Christopher and I went on a ride through North SeaTac Park.
I had not visited the site since the community it displaced was demolished and the features of the park were installed. It is an excellent park with miles of old paved roads, paved and unpaved trails, paths, picnic areas, washrooms and bathrooms, several baseball and soccer fields and outdoor basketball courts, a community center, equestrian facilities, a very nice BMX course, a very nice botanical garden, Tub Lake, Some unique public art, and a massive frisbee golf course. The roads from the old neighborhoods are still there with many hiking and biking paths crossing every which way. There are some areas that are relatively remote, nestled in the middle of the old neighborhood blocks and in the various wooded areas scattered through the area.
I suppose if the many neighborhoods had to be demolished in the name of progress, development as a semi-wilderness urban park is a suitable alternative .
In the Pergola at the Botanical Garden
The North SeaTac Disc Golf Course
Chris by a manicured pond in the Botanical Garden.
The park is located north of SeaTac Airport in a noise mitigation zone. Much of the area has reverted to wilderness. A lot of it was wooded even before the houses were removed. There are some remnants of slab foundations scattered around the area but most evidence of it's prior communities is gone, save the roads.
Chris heading into a wooded area.
There is some wildlife, mostly suburban or semi rural, such as hawks, woodpeckers, racoons, squirrels, and such. There are no predatory animals aside from humans, and there weren't that many people.
The park is over 220 acres and connects to or is adjacent to other small undeveloped uninhabited wooded tracts in the area. The Tub Lake Basin is a large heavily wooded area with many gravel trails and single track paths.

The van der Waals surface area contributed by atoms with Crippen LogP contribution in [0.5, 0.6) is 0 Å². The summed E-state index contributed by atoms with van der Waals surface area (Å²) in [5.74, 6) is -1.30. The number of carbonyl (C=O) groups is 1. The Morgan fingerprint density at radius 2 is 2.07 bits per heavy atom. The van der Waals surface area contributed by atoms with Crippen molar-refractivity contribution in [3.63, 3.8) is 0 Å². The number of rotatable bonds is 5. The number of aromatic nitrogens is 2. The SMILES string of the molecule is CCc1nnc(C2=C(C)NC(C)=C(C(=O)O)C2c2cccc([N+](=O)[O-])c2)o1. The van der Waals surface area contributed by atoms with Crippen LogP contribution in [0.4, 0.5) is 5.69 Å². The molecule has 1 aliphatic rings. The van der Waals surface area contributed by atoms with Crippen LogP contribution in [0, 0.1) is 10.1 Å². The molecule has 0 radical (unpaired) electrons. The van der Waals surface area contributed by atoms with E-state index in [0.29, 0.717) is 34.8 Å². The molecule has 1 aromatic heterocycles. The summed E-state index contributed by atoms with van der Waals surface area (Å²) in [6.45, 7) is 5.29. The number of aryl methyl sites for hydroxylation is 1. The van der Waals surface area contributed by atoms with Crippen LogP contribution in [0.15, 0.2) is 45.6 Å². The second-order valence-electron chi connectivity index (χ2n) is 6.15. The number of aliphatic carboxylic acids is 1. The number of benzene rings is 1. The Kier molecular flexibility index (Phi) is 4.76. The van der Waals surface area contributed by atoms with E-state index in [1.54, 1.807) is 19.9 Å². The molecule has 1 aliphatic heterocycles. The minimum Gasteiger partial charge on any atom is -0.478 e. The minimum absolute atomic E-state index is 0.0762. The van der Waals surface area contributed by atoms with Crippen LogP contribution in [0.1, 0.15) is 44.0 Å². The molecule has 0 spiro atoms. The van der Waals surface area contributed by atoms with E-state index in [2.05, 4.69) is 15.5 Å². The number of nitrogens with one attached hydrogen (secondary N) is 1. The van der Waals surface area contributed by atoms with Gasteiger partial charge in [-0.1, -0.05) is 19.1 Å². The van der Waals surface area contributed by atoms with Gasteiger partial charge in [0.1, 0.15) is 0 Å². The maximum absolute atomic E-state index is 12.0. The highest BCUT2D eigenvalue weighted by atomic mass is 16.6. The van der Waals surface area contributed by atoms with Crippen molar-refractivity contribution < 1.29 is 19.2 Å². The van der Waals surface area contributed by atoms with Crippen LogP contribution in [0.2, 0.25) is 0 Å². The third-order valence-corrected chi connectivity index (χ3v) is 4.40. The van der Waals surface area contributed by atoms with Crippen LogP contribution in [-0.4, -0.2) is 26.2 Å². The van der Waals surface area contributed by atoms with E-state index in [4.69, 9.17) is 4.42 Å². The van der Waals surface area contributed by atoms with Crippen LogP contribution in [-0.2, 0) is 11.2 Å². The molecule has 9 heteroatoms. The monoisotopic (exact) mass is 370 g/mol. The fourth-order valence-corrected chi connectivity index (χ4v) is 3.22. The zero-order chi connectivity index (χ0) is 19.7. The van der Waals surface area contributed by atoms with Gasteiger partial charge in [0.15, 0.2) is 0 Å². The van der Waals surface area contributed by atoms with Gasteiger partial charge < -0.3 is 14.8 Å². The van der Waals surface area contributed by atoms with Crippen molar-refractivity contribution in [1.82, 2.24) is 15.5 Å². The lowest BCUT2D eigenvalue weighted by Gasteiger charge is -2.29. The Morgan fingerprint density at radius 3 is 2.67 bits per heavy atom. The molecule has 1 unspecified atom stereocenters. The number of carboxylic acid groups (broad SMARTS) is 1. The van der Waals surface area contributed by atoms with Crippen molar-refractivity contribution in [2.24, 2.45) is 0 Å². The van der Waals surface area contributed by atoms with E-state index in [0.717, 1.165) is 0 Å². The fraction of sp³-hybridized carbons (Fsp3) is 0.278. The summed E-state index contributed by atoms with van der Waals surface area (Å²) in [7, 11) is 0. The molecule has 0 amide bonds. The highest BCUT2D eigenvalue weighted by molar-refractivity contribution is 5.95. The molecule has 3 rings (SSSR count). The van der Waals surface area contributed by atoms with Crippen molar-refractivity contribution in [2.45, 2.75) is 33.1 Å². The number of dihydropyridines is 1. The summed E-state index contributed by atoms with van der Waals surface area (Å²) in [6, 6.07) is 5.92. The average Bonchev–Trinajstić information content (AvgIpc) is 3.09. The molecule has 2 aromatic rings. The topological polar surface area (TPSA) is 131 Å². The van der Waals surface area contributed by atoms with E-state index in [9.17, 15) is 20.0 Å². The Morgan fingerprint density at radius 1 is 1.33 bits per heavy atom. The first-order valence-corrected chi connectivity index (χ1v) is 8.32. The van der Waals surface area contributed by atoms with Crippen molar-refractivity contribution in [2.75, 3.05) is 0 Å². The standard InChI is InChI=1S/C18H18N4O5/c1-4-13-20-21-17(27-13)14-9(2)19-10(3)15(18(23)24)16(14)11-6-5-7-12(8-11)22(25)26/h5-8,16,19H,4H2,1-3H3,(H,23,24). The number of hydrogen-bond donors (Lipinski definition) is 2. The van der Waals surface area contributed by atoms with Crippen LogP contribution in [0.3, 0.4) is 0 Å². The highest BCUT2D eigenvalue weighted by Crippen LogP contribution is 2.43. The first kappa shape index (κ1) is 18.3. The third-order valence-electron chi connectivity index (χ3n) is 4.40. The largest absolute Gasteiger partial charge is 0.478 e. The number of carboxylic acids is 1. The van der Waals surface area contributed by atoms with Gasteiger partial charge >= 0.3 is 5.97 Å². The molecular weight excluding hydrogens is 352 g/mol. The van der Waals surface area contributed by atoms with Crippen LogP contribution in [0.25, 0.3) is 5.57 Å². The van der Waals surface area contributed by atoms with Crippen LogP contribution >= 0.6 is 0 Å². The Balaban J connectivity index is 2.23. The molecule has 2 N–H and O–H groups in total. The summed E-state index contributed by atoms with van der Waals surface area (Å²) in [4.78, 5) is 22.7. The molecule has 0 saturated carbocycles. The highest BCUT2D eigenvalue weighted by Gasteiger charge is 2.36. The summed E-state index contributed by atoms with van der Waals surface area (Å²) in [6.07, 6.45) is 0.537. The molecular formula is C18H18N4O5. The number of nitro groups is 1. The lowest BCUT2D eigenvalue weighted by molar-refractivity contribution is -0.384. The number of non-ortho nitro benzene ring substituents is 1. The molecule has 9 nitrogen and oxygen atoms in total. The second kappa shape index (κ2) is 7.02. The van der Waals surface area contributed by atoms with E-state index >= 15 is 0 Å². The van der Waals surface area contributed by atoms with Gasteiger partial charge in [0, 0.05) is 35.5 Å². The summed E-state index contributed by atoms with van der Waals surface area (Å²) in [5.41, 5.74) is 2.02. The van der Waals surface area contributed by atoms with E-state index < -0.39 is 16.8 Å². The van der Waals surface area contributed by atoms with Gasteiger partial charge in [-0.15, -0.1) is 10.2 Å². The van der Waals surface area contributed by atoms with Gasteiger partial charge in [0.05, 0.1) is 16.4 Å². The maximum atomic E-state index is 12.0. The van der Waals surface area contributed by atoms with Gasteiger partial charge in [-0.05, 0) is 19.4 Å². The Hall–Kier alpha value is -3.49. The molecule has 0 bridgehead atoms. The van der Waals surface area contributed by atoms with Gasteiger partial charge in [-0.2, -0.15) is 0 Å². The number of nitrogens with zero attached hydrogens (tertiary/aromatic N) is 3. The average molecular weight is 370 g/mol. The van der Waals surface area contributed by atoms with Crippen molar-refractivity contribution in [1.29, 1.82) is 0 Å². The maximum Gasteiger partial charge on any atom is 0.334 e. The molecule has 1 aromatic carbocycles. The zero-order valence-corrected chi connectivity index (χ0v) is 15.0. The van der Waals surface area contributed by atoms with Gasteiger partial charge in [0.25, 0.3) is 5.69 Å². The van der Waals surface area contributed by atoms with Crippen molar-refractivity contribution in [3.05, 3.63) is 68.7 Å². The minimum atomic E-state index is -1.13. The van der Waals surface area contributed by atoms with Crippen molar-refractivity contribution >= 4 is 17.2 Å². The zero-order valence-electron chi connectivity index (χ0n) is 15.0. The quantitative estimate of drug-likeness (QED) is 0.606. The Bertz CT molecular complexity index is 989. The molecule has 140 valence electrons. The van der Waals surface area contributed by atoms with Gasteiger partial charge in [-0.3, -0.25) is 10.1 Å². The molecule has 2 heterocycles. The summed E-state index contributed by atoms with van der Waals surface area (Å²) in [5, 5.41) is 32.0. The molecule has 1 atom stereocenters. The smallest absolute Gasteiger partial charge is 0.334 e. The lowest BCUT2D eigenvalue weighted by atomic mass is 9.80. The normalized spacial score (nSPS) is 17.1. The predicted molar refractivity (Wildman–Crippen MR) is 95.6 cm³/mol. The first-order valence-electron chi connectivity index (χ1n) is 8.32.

Chris and I were speculating that it would be easy to Stealth Camp in the park. Not that we would ever do it because that would be illegal (ahem), but there are so many ideal out of the way obscure areas with stands of trees surrounded by brush and barriers of blackberries, we could set up stealth camps and stay overnight in any of hundreds of spots where no one would ever know we were there.
In the south end of the park away from the majority of the facilities, we only saw three people, and they were on the old roads. We didn't see any "homeless" people or camps, or any kids, or other bicyclists. It was a very nice Sunday, so it would be the time of peak use. Fifty feet off the trails in the thickets is like being in deep wilderness. I wouldn't want to get water from any of the streams or ponds, it is in the drainage basin for the old neighborhoods and the existing surrounding communities so it is likely the water is considerably contaminated. We have filters and disinfection tablets but it's easy enough to fill a couple of water bottles each for a night. The north end of the park has domestic water to fill the bottles from.
There is some air traffic noise from airline jets taking off. I noticed two in three hours. If we were sufficiently sedated it might not be a problem (not that either of us would do so even if we were inclined to camp illegally in a park as such, because alcoholic beverages are illegal in the park as well).
I only live a couple of miles from the park so if we were so inclined, it would be a good proving ground for some of our ideas for stealth camping. We want to do some rainy weather camping so it would be even less likely that there would be anyone around. We'd have virtually all of the park to ourselves. If we weren't being stupid we would never be discovered the way we camp.
It's an inviting area for us to have an overnight adventure, being so close to home and all. If we were to play "catch me if you can" we would certainly win. I wouldn't want to take the chance of course…
Here are a few more pictures I took in the area.
A soccer field in the park.
A stream in the Botanical Garden.
An intriguing art sculpture at one of the entrances to the park. Note the branches protruding from the metal lamp posts.
Edit by Chris 10/06/08
I loved North Sea-Tac park when I lived in south Seattle. It's a great park for moutain biking and leisure riding. The north end of the park get's a lot of foot traffic, but the south end can be an incredible get away for some peace and quite.
I have seen punk kids up to no good, so I'd be leary of people, but mostly it's quite place. There's so many trails you can make countless loops and paths. It's got a good mix of paved pathways, single track, and gravel trails.
There used to be a different BMX course, which is overgrown now, but makes for some great off-road/off-trail practice.
There's also a good part of the area that's wooded with trails, but not part of the park.